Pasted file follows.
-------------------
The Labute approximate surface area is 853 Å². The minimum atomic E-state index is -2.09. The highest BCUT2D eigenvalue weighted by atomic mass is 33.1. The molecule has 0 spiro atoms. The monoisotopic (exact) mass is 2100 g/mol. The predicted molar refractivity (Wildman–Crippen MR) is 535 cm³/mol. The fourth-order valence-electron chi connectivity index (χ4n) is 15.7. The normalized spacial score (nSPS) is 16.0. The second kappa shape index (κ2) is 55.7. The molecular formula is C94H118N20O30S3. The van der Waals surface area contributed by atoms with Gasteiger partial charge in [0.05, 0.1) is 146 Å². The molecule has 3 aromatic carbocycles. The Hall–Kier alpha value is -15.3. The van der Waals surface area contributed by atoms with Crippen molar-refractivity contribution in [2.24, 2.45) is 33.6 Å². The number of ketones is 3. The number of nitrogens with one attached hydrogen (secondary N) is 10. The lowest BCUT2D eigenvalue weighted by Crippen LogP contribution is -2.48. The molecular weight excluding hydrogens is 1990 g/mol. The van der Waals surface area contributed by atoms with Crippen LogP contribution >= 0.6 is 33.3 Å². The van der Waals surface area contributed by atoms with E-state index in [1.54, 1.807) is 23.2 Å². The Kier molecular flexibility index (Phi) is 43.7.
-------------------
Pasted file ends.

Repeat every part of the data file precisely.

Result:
The Labute approximate surface area is 853 Å². The minimum atomic E-state index is -2.09. The highest BCUT2D eigenvalue weighted by atomic mass is 33.1. The molecule has 0 spiro atoms. The monoisotopic (exact) mass is 2100 g/mol. The predicted molar refractivity (Wildman–Crippen MR) is 535 cm³/mol. The fourth-order valence-electron chi connectivity index (χ4n) is 15.7. The normalized spacial score (nSPS) is 16.0. The second kappa shape index (κ2) is 55.7. The molecular formula is C94H118N20O30S3. The van der Waals surface area contributed by atoms with Gasteiger partial charge in [0.05, 0.1) is 146 Å². The molecule has 3 aromatic carbocycles. The Hall–Kier alpha value is -15.3. The van der Waals surface area contributed by atoms with Crippen molar-refractivity contribution in [2.24, 2.45) is 33.6 Å². The number of ketones is 3. The number of nitrogens with one attached hydrogen (secondary N) is 10. The lowest BCUT2D eigenvalue weighted by Crippen LogP contribution is -2.48. The molecular weight excluding hydrogens is 1990 g/mol. The van der Waals surface area contributed by atoms with Crippen LogP contribution >= 0.6 is 33.3 Å². The van der Waals surface area contributed by atoms with E-state index in [1.54, 1.807) is 23.2 Å². The Kier molecular flexibility index (Phi) is 43.7.